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Is there a 'worst' child custody option?

No two families operate in the exact same ways. Each family must take its unique structure and characteristics into account when determining what choices are healthiest for the family as a whole and the individuals who make up the family unit. As a result, there is no one “best” or “worst” way to approach parenting. Similarly, there is no one “best” or “worst” way to approach child custody in the event that parents opt to go their separate ways. Each child custody agreement must be crafted with any affected child’s best interests in mind.

However, it is worth noting that recent research indicates that children who benefit from a joint custody situation and are allowed to spend time with both of their parents are less stressed generally than children who are the subject of a sole custody situation. According to the study published in the Journal of Epidemiology & Community Health, children generally benefit from being able to live part-time with each of their parents.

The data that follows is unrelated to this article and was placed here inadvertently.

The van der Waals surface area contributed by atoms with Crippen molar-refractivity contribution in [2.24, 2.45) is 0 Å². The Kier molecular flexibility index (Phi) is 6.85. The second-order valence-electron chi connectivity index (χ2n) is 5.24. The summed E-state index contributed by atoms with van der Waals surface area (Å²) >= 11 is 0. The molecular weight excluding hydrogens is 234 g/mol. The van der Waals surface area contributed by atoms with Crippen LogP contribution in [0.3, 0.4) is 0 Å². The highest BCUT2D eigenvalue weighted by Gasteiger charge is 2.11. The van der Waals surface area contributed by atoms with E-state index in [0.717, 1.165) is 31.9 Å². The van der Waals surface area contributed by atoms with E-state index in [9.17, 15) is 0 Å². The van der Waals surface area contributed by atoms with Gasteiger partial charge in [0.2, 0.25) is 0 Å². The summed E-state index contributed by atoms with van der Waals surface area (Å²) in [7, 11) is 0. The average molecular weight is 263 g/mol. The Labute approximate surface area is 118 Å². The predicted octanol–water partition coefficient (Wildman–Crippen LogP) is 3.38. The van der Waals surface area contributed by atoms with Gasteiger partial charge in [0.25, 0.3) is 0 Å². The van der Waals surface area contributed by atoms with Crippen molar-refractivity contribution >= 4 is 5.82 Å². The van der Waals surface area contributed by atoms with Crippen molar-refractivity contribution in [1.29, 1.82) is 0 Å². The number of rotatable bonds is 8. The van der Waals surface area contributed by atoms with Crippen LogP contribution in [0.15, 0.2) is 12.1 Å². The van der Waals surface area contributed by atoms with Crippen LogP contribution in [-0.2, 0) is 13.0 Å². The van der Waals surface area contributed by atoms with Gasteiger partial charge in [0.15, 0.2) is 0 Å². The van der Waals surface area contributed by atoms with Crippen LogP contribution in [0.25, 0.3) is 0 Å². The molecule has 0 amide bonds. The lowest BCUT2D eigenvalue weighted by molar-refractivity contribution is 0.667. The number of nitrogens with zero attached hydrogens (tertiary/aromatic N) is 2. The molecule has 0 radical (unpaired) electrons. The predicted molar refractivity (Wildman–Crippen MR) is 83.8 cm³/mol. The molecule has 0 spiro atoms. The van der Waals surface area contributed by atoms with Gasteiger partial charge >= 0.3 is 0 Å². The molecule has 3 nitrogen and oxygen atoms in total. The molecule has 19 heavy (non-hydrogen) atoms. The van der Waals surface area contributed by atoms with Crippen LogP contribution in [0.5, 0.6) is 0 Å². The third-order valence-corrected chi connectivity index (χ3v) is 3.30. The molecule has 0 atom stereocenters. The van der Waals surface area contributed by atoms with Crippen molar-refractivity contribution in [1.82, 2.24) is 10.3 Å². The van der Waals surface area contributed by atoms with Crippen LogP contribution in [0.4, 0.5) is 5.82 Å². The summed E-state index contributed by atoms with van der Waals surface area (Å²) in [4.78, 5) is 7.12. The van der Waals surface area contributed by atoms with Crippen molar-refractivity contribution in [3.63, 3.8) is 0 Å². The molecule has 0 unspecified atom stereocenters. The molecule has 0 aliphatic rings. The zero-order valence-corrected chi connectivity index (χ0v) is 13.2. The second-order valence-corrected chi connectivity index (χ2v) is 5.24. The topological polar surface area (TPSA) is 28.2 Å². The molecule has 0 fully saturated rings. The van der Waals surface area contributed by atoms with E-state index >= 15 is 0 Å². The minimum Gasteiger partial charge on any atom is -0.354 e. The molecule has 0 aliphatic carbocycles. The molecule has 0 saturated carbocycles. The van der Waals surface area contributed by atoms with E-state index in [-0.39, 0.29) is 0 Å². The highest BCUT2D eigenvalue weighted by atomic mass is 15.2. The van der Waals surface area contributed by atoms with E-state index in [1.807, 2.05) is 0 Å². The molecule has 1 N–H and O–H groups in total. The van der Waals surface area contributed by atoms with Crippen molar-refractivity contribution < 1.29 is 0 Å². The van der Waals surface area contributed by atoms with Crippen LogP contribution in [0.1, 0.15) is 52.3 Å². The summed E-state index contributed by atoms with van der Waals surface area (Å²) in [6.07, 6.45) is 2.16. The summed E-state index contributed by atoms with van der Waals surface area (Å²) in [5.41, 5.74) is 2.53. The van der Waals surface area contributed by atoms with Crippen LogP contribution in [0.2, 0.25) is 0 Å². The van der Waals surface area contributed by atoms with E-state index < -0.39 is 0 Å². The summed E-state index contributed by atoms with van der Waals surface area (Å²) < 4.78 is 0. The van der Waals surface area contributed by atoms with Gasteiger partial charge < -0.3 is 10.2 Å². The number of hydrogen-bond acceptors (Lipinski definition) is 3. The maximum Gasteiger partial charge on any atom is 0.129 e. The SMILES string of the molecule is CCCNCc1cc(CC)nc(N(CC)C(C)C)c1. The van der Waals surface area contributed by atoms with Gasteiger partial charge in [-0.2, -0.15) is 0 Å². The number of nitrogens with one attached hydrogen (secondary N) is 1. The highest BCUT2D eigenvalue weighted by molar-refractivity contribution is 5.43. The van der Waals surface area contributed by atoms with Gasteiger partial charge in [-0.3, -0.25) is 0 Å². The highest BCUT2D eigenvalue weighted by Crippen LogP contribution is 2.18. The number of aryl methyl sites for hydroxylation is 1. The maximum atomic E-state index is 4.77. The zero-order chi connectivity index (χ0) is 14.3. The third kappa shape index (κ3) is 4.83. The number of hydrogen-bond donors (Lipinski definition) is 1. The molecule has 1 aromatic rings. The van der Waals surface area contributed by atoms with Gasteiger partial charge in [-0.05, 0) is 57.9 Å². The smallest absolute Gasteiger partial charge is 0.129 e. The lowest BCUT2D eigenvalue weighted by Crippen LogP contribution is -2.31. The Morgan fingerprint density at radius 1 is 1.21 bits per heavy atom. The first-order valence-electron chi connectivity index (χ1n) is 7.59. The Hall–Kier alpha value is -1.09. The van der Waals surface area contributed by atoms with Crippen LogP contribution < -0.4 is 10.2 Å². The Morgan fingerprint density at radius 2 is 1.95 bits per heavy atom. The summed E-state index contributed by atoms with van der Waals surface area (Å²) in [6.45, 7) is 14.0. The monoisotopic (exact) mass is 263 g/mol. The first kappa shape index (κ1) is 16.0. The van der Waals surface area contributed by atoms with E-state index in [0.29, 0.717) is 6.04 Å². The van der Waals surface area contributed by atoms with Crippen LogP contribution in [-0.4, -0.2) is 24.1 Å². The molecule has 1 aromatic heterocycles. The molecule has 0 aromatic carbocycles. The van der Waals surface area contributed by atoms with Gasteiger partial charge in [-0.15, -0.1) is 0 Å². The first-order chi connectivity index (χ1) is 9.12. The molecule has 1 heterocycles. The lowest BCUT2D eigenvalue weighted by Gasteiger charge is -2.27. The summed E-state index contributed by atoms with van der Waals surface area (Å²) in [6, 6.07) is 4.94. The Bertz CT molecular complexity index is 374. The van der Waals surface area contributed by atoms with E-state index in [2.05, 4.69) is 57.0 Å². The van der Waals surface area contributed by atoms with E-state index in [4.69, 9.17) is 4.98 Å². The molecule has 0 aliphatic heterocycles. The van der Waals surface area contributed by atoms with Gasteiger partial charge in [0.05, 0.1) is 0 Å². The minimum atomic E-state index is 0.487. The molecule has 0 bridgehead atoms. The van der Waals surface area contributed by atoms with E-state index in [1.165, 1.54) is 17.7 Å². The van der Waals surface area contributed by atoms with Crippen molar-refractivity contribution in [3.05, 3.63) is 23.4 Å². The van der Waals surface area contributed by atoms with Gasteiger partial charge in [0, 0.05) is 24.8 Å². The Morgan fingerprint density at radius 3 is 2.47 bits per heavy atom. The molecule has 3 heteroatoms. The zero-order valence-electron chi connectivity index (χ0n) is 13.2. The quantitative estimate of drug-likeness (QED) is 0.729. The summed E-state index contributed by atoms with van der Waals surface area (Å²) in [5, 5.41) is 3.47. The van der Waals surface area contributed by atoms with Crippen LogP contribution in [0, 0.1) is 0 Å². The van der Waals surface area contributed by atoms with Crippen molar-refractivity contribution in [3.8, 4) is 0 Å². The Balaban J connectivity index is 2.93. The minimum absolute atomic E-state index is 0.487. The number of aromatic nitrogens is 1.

And yet, even this formula does not apply to every family situation. For example, if a child has one devoted and loving parent and one parent who is abusive, it is almost certain that the child will be less stressed living with the non-abusive parent. Any number of factors could lead a parent to believe that his or her child’s best interests will be better served in a sole custody situation.

If you and your child’s other parent are in a position to serve your child’s interests in a joint custody situation, this arrangement may help to save your child considerable stress. But if another arrangement would more fully benefit your child, you may want to discuss pursuing alternate arrangements with your family law attorney.

Source: TIME, “This Divorce Arrangement Stresses Kids Out Most,” Mandy Oaklander, April 27, 2015

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